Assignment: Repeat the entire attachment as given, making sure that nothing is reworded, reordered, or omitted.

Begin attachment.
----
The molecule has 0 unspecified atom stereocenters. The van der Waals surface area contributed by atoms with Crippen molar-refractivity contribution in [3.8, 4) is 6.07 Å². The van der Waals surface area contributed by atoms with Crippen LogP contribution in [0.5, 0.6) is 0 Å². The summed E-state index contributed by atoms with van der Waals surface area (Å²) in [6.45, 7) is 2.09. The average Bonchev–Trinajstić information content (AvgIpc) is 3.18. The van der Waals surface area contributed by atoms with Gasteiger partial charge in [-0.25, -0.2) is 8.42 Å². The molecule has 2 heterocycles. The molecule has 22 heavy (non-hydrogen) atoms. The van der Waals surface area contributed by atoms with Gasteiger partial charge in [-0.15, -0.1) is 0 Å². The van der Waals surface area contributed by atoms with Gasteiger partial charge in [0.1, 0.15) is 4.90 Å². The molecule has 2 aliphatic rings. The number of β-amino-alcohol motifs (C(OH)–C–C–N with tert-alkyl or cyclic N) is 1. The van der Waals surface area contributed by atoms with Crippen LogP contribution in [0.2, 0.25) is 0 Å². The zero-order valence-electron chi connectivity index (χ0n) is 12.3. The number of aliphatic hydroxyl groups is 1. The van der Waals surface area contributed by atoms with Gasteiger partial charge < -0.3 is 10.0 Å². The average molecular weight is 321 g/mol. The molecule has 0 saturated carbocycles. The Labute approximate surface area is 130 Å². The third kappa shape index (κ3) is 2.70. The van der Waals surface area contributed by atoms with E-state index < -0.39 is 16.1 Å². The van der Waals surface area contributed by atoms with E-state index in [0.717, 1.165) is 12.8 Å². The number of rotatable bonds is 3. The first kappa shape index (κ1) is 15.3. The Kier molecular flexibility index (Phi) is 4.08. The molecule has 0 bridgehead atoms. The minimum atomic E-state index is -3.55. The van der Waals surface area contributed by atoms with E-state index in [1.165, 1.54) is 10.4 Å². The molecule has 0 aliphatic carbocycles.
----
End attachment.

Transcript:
The molecule has 0 unspecified atom stereocenters. The van der Waals surface area contributed by atoms with Crippen molar-refractivity contribution in [3.8, 4) is 6.07 Å². The van der Waals surface area contributed by atoms with Crippen LogP contribution in [0.5, 0.6) is 0 Å². The summed E-state index contributed by atoms with van der Waals surface area (Å²) in [6.45, 7) is 2.09. The average Bonchev–Trinajstić information content (AvgIpc) is 3.18. The van der Waals surface area contributed by atoms with Gasteiger partial charge in [-0.25, -0.2) is 8.42 Å². The molecule has 2 heterocycles. The molecule has 22 heavy (non-hydrogen) atoms. The van der Waals surface area contributed by atoms with Gasteiger partial charge in [-0.15, -0.1) is 0 Å². The van der Waals surface area contributed by atoms with Gasteiger partial charge in [0.1, 0.15) is 4.90 Å². The molecule has 2 aliphatic rings. The number of β-amino-alcohol motifs (C(OH)–C–C–N with tert-alkyl or cyclic N) is 1. The van der Waals surface area contributed by atoms with Crippen LogP contribution in [0.2, 0.25) is 0 Å². The zero-order valence-electron chi connectivity index (χ0n) is 12.3. The number of aliphatic hydroxyl groups is 1. The van der Waals surface area contributed by atoms with Gasteiger partial charge < -0.3 is 10.0 Å². The average molecular weight is 321 g/mol. The molecule has 0 saturated carbocycles. The Labute approximate surface area is 130 Å². The third kappa shape index (κ3) is 2.70. The van der Waals surface area contributed by atoms with E-state index < -0.39 is 16.1 Å². The van der Waals surface area contributed by atoms with E-state index in [0.717, 1.165) is 12.8 Å². The number of rotatable bonds is 3. The first kappa shape index (κ1) is 15.3. The Kier molecular flexibility index (Phi) is 4.08. The molecule has 0 bridgehead atoms. The minimum atomic E-state index is -3.55. The van der Waals surface area contributed by atoms with E-state index in [1.165, 1.54) is 10.4 Å². The molecule has 0 aliphatic carbocycles.